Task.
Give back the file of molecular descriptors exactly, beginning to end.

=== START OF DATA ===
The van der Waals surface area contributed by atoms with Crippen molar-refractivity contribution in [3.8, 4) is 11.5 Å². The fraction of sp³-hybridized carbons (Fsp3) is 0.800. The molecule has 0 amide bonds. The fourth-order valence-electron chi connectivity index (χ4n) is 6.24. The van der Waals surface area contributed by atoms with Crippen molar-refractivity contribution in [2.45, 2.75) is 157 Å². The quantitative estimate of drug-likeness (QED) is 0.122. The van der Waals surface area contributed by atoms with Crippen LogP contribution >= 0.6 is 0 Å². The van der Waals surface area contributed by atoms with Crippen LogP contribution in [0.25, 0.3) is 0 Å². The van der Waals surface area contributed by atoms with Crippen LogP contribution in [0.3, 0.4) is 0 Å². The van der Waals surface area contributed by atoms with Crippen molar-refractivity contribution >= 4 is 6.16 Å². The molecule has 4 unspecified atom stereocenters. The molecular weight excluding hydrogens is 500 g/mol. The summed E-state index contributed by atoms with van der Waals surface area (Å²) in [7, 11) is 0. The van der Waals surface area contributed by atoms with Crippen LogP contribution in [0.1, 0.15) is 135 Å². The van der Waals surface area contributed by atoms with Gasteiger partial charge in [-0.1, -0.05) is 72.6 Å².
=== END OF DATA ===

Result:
The van der Waals surface area contributed by atoms with Crippen molar-refractivity contribution in [3.8, 4) is 11.5 Å². The fraction of sp³-hybridized carbons (Fsp3) is 0.800. The molecule has 0 amide bonds. The fourth-order valence-electron chi connectivity index (χ4n) is 6.24. The van der Waals surface area contributed by atoms with Crippen molar-refractivity contribution in [2.45, 2.75) is 157 Å². The quantitative estimate of drug-likeness (QED) is 0.122. The van der Waals surface area contributed by atoms with Crippen LogP contribution >= 0.6 is 0 Å². The van der Waals surface area contributed by atoms with Crippen LogP contribution in [0.25, 0.3) is 0 Å². The van der Waals surface area contributed by atoms with Crippen LogP contribution in [0.3, 0.4) is 0 Å². The van der Waals surface area contributed by atoms with Crippen molar-refractivity contribution >= 4 is 6.16 Å². The molecule has 4 unspecified atom stereocenters. The molecular weight excluding hydrogens is 500 g/mol. The summed E-state index contributed by atoms with van der Waals surface area (Å²) in [7, 11) is 0. The van der Waals surface area contributed by atoms with Crippen LogP contribution in [0.1, 0.15) is 135 Å². The van der Waals surface area contributed by atoms with Gasteiger partial charge in [-0.1, -0.05) is 72.6 Å².